Was a whopping $4 when found in its ugly wild state. This one's silver plated and the silver was tarnished to a muddy dark gray. A little Tarnex soak and it was fine. Scrubbing Bubbles bathroom cleaner works great on the later Gillette razors, which are either nickel or gold plated, and then an alcohol dip and one is ready to go.

    The classic Gillettes, from the 1904 beginning to the 1960s, were of brass construction with plating of silver and later nickel and gold (24kt but so thin it's not worth recovering). Beginning in the 1960s some models used combinations of nickel plated brass heads with plastic handles. The older ones seem to be better crafted and the various models do offer their own unique shaving feel. They have to be tried to see which suits the individual best and no two people will have the same opinion. Same for all the myriad imported blades.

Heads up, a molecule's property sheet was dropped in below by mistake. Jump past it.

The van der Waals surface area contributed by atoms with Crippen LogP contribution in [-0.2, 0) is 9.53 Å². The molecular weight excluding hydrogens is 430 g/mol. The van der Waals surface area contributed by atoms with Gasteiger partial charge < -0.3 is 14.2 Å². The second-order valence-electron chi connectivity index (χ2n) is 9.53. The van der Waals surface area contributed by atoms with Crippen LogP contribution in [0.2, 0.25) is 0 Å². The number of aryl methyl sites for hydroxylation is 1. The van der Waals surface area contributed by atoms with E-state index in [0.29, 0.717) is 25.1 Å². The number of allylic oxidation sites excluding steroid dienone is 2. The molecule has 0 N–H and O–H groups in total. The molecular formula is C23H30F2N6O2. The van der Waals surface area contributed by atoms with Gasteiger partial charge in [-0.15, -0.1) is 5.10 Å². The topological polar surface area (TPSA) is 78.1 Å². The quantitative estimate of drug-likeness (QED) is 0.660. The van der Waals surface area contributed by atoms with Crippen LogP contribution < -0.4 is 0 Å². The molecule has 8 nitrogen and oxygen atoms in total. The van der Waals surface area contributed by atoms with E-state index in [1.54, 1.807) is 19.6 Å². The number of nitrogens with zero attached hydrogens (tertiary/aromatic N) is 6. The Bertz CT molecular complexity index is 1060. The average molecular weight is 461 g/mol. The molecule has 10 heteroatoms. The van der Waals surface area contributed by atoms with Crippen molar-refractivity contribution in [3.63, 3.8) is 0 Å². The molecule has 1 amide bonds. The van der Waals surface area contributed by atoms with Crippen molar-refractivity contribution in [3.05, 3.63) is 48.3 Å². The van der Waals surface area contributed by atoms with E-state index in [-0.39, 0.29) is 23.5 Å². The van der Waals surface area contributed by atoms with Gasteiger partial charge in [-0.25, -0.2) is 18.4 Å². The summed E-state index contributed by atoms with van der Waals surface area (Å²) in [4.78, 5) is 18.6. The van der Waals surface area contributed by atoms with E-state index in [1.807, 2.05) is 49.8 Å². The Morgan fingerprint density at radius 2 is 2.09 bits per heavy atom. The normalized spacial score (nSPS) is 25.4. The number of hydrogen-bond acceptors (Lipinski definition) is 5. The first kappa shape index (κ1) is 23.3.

Since I dig old stuff I like the Gillettes best but my son had gone the route of purchasing new imported razors and only got into the oldies after I came along. These new ones are mostly copies/revisions of basic Gillette designs. My problem with them is that most are made of Zamac plated with nickel. There are issues of plating coming off and razors shattering when dropped and some of these are quite expensive. Zamak is found in cheap handguns. It shouldn't be found in either razors or handguns. Some solid stainless steel double edged razors can be had but they are expensive. The old 1930s through 1950s Gillette models seem to exhibit the best design and workmanship for a person to be able to find a razor he can live with.